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Transcript of interview with Ashleigh Gillon: Sky PM Agenda: 2 August 2012: US Global Force Posture Review

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Minister for Defence - Interview with Ashleigh Gillon, SKY PM Agenda

2 August 2012



DATE: 2 JULY 2012

TOPICS: US Global Force Posture Review.

ASHLEIGH GILLON: I’m joined by the Defence Minister and fellow West Australian Stephen Smith.

Thank you for your time, Minister. How much weight does this report actually carry? How likely is

it that the US Government would take up those recommendations?

STEPHEN SMITH: Well, it’s a report by the independent think tank, the Center for Strategic and

International Studies. It was requested by Congress. It’s gone today, our time, before a Senate

Armed Services Committee. And the Congress itself wanted to be better informed about theUnited

Statesre-balance. But, as Secretary of Defense Leon Panetta has made clear, proposals in it aren’t

proposals of or from the United States Government. And indeed, US officials today have made

clear, as I have, that this is not a US Government proposal and there are no proposals for aUnited

Statesmilitary base inAustralia, whether it’s a naval base or any other sort of base.

So, the starting point suggestion, namely a naval base or the home porting of naval assets at

HMAS Stirling, south of Perth, is not Australian Government policy, it’s not United States

Administration policy, and it’s not going to happen. What is on the table for consideration, which

I’ve made clear, is greater US naval access in due course to HMAS Stirling.

ASHLEIGH GILLON: Minister, it isn’t a proposal now but if one comes down the track what

isAustralia’s position? WouldAustraliacomply with the request from theUSto do so?

STEPHEN SMITH: Well,Australia’s position is the same as the position of theUnited Stateswhich is

there are noUnited Statesmilitary bases inAustralia, and there’s no proposal or suggestion from

either theUnited StatesorAustraliafor such a base. The discussions we’ve been having pursuant to

our longstanding alliance with the United States in recent times have been to enhance the

practical cooperation that we engage in, and that’s a very sensible thing to do as the United

States re-balances to the Asia-Pacific as it draws down from Afghanistan in the Middle East.

And that’s seen in the first instance an agreement for 250 Marines to rotate on a six monthly basis

out of Darwin. That will grow to 2500 over a five year period. And the second priority for us is

enhanced aerial access or aviation access to our northern RAAF bases. We haven’t started the

detail of that conversation but that will occur in due course. And I’ve made it clear for some time

that down the track, as India rises in significance, as Indian Ocean itself rises in significance, then

HMAS Stirling is well placed to receive a greater number of US naval visits. Now, visits we’ve seen

in the past but we’re expecting that would become more significant.

ASHLEIGH GILLON: Minister, can I just clarify, is that a concrete policy then that you’re opposed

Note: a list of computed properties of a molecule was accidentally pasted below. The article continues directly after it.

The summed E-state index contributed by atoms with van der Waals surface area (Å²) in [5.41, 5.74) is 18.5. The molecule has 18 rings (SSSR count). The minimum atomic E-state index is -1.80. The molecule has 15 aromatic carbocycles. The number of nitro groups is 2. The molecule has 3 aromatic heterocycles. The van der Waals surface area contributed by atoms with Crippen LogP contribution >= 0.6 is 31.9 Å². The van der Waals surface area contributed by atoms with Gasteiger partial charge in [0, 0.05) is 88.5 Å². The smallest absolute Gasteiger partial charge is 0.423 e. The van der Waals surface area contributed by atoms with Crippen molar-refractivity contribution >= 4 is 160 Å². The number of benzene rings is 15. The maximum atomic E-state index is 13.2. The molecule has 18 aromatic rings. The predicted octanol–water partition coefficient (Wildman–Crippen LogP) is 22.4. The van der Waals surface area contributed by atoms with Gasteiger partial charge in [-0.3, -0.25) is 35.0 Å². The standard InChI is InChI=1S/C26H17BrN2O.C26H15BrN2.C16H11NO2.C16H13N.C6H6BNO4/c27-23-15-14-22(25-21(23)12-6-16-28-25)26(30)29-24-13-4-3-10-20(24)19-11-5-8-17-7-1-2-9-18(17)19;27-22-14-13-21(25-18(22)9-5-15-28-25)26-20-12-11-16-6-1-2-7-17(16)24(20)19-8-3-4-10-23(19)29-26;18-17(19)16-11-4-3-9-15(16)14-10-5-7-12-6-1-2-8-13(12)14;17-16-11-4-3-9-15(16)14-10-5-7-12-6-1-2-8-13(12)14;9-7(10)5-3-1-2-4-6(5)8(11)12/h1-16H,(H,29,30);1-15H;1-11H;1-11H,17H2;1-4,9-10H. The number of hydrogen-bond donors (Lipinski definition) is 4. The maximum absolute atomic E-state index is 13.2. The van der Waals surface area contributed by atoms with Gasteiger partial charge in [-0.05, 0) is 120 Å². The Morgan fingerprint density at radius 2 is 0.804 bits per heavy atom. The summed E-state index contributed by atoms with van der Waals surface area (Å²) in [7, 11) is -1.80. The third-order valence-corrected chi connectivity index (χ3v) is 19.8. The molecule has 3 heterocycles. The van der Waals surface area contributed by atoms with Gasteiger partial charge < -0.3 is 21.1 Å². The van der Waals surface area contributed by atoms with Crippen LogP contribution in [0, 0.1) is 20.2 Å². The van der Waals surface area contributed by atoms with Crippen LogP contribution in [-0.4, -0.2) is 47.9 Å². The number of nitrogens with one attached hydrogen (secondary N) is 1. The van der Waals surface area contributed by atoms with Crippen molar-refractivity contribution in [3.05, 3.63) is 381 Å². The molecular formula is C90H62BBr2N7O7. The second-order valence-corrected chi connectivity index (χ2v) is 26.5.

to having actual bases in Australia, even down the track, if that’s something that the US comes to

you and proposes as a result of the review going on there at the moment? That’s a concrete policy

thatAustraliawill not have US bases inAustralia?

STEPHEN SMITH: This has been longstanding Labor Government position and approach-

ASHLEIGH GILLON: Right, you don’t see that changing at all, Minister?

STEPHEN SMITH: Well, it’s been longstanding Labor Government policy position and approach.

That’s been shared by Governments of Coalition political persuasion. We have a joint facility -

Pine Gap - and other than our joint facility at Pine Gap, we haveUnited Statespersonnel having

access to our facilities. It’s not proposed that that would change. There’s no need for that to

change, and the longstanding position ofAustraliahas been that we don’t have military bases of

theUnited Statesor any other country inAustralia.

ASHLEIGH GILLON: What about theCocos Islands? Have the Americans expressed their interest to

you to use those for their purposes?

STEPHEN SMITH: Well, again, as I’ve made clear in the past, there have been suggestions from

officials to journalists thatCocosIslandcould be used for enhanced operations so far as

eitherAustraliaor theUnited Statesis concerned. And I’ve made it clear that-

ASHLEIGH GILLON: So why are they saying that to journalists instead of to the Australian


STEPHEN SMITH: Well, if you read the Australian Defence Force Posture Review you will see

thatCocosIslandis mentioned. Australian Defence Force assets useCocosIsland. There’s a runway

there. That runway is in need and it’s currently occurring of some maintenance. But to enhance

activity inCocosIslandwould require a substantial investment which we’re currently not proposing

to make. In the past Cocos Island has also had some access to United States Air Force but we are

not proposing, nor is it proposed, to discuss in the near future additional or enhanced use of

Cocos Island.

My point about officials speaking to journalists is that occasionally you see, as you’ve seen today,

an independent report which is not a Government report being interpreted as if it somehow

reflects the attitude of Government. In the past we’ve seen officials speaking to journalists and

officials’ views being interpreted as the views of either the Australian Government or the United

States Administration. Neither of those two things are the case in respect of the independent think

tank suggestion or with respect to suggestions aboutCocosIsland.

ASHLEIGH GILLON: Defence Minister Stephen Smith, thank you for clearing that up for us today.

Appreciate your time on PM Agenda as always. Thanks for that.

STEPHEN SMITH: Thanks Ashleigh. Thanks very much.